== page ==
How painting in black and white can improve your art

Painting in black and white is great, because it makes you concentrate on elements such as composition, value, lighting and form. Of course, colour is a vital step, but the benefit of black and white is that you can focus on the image as a whole.

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Most of the time I opt for a black and white process. Here, I’m going to use the example of a character design, and run through some simple painting techniques you can use to get your black and white designs up to scratch.

I start out with a simple silhouette and then build up to a refined design. This technique also makes creating any variations on the character very simple too, because there’s no need to worry about interfering with any colours you’ve painted.

01. Block out the silhouette

How painting in black & white can change your art for the better

Keep things rough in these early stages

First things first – I block out the character’s basic silhouette. I always try and keep things fairly rough at this point and avoid going into any detail too soon. Whether your character is a little kid or a hulking great giant, this is the time to focus on their shape and try and emphasise their character. Experiment with silhouettes until you find one you like.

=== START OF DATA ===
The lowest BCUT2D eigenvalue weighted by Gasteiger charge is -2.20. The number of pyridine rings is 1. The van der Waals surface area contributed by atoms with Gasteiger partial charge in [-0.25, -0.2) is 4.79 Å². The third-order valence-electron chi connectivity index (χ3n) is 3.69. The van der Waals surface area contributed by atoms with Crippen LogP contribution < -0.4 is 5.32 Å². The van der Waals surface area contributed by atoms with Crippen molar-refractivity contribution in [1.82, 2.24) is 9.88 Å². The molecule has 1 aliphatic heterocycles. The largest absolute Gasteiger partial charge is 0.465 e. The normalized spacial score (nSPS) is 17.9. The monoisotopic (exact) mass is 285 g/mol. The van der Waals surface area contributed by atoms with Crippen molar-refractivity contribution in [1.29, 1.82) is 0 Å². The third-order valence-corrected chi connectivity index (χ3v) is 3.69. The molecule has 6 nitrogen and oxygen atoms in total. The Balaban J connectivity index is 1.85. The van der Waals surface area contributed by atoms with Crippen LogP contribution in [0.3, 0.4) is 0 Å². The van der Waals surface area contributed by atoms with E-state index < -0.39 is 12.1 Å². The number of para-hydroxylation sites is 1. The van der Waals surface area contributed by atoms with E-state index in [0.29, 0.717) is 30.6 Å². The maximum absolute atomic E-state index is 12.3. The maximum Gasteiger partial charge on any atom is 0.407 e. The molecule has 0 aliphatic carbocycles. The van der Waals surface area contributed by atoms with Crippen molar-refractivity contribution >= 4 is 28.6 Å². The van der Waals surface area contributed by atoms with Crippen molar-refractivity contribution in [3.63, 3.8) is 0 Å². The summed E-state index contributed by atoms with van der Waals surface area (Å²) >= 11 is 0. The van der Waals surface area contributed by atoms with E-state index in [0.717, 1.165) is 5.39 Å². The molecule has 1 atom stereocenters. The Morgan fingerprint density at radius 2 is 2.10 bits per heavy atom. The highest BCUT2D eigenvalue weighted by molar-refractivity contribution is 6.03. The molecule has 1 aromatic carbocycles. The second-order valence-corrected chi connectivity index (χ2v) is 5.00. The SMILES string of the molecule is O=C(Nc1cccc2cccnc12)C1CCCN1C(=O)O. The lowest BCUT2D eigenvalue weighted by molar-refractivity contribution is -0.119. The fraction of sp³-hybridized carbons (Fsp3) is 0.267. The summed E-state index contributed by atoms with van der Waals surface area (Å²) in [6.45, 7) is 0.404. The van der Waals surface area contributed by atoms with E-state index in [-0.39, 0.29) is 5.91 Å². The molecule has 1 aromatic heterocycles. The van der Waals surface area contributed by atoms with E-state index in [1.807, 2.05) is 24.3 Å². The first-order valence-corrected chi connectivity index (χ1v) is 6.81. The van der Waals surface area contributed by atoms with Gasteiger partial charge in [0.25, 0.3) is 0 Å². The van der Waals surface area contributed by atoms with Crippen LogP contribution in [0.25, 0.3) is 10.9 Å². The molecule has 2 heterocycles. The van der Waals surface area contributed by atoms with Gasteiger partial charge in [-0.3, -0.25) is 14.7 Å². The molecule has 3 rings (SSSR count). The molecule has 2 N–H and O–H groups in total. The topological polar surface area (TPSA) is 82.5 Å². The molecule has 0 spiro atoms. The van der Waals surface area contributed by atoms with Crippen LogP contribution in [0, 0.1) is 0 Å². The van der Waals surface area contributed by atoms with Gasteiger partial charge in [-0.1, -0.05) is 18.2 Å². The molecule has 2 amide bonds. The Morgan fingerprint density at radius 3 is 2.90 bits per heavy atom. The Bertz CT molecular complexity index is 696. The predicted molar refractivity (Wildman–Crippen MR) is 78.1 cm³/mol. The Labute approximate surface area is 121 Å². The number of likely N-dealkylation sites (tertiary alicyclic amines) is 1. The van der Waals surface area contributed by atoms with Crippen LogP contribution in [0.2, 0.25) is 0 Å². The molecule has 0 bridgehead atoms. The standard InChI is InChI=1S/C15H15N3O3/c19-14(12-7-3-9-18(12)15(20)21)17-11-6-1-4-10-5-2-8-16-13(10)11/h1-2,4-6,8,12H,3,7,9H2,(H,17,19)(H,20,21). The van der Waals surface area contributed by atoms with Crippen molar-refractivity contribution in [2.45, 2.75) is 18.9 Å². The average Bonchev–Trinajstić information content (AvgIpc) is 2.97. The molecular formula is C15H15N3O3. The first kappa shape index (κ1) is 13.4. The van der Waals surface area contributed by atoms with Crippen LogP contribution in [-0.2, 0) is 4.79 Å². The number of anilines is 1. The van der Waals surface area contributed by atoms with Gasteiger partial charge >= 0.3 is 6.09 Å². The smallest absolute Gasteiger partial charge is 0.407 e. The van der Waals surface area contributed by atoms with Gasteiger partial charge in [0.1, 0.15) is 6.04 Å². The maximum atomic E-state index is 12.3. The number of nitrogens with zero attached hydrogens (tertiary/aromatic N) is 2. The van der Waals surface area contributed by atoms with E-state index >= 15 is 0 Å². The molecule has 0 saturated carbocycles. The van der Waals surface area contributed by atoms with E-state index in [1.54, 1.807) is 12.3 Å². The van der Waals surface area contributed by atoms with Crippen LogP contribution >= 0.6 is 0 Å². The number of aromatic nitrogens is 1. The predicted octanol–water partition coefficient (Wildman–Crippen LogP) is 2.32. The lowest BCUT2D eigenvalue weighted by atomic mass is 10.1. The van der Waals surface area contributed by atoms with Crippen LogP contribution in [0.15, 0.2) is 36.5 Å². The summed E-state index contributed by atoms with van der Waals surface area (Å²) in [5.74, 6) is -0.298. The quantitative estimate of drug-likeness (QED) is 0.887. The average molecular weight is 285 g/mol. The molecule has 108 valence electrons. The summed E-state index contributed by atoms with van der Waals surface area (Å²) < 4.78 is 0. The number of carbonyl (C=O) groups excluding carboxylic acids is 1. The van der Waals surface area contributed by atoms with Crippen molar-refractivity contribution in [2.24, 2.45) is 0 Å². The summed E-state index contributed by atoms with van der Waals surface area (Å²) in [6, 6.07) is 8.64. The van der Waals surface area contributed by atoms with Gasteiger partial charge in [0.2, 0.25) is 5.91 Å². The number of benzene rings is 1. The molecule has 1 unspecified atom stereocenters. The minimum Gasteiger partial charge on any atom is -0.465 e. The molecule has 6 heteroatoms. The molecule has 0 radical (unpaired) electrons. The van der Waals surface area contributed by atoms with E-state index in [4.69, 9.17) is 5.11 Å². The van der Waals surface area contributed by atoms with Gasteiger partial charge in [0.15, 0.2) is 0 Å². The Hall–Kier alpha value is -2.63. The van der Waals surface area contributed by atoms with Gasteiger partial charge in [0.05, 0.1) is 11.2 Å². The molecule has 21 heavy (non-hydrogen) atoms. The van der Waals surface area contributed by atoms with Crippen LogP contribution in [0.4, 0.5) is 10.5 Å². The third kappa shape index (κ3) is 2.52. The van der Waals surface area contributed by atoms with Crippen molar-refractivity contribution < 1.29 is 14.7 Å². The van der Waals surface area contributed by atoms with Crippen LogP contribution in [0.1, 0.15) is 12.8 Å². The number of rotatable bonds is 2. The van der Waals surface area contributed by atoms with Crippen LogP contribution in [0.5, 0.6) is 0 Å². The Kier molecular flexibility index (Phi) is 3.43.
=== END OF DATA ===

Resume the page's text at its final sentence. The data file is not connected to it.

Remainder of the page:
02. Add some values

How painting in black & white can change your art for the better

Subtle highlights and shadows help define the structure of the body

Once you’ve painted a shape that you’re pretty happy with, it’s time to start adding in some values. When doing this I don’t tend to use any values that are too bright or too dark, I like to keep things subtle while I’m building up the shape. I keep things pretty sketchy and gently add in some subtle shadows and highlights to find the structure of the body.

03. Add some details

How painting in black & white can change your art for the better

Use a small, soft brush to introduce detail

I’m happy with the shape and structure so it’s time to add in details. This is one of my favourite stages and I could happily detail characters all day long. I start to add in those dark shadows and bright highlights to really bring out the form of the character. I stick with a fairly small soft brush, sketch in and then build up those details, refining as I go.

Remember to try and vary the values you’re choosing. You can use bright white highlights right through to dark greys and black. If you just stick to the middle ground and only use grey it can make things look a little flat.

04. Build and build

How painting in black & white can change your art for the better

Use this process to get rid of any errors in form

Painting in black and white means you can focus on the image as a whole and resolve any glaring issues before you get to the colour stage. From here it’s pretty easy to just keep building up the detail until you’re ready to either go to colour or simply leave it as black and white.